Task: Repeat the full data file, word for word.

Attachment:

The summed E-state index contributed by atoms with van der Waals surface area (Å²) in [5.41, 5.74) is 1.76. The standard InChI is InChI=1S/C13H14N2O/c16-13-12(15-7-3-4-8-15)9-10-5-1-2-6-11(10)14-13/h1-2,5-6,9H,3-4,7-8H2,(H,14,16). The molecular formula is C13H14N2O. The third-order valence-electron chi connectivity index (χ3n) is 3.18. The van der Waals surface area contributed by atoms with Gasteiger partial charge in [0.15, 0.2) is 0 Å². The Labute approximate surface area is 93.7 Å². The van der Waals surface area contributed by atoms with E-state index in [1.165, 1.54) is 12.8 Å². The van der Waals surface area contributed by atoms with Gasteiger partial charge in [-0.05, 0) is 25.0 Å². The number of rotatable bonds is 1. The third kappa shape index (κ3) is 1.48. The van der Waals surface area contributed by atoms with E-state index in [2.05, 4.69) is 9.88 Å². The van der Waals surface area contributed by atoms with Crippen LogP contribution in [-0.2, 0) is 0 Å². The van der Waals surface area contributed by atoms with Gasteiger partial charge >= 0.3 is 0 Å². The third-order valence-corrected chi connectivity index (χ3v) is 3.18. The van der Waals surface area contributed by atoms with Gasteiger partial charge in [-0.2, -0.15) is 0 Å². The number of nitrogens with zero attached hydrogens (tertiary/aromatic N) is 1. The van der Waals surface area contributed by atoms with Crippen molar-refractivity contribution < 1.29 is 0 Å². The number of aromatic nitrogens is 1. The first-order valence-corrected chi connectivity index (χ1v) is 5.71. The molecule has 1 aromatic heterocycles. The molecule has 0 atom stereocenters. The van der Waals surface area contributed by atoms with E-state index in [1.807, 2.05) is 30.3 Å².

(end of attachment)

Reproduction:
The summed E-state index contributed by atoms with van der Waals surface area (Å²) in [5.41, 5.74) is 1.76. The standard InChI is InChI=1S/C13H14N2O/c16-13-12(15-7-3-4-8-15)9-10-5-1-2-6-11(10)14-13/h1-2,5-6,9H,3-4,7-8H2,(H,14,16). The molecular formula is C13H14N2O. The third-order valence-electron chi connectivity index (χ3n) is 3.18. The van der Waals surface area contributed by atoms with Gasteiger partial charge in [0.15, 0.2) is 0 Å². The Labute approximate surface area is 93.7 Å². The van der Waals surface area contributed by atoms with E-state index in [1.165, 1.54) is 12.8 Å². The van der Waals surface area contributed by atoms with Gasteiger partial charge in [-0.05, 0) is 25.0 Å². The number of rotatable bonds is 1. The third kappa shape index (κ3) is 1.48. The van der Waals surface area contributed by atoms with E-state index in [2.05, 4.69) is 9.88 Å². The van der Waals surface area contributed by atoms with Crippen LogP contribution in [-0.2, 0) is 0 Å². The van der Waals surface area contributed by atoms with Gasteiger partial charge >= 0.3 is 0 Å². The third-order valence-corrected chi connectivity index (χ3v) is 3.18. The van der Waals surface area contributed by atoms with Gasteiger partial charge in [-0.2, -0.15) is 0 Å². The number of nitrogens with zero attached hydrogens (tertiary/aromatic N) is 1. The van der Waals surface area contributed by atoms with Crippen molar-refractivity contribution < 1.29 is 0 Å². The number of aromatic nitrogens is 1. The first-order valence-corrected chi connectivity index (χ1v) is 5.71. The molecule has 1 aromatic heterocycles. The molecule has 0 atom stereocenters. The van der Waals surface area contributed by atoms with E-state index in [1.807, 2.05) is 30.3 Å².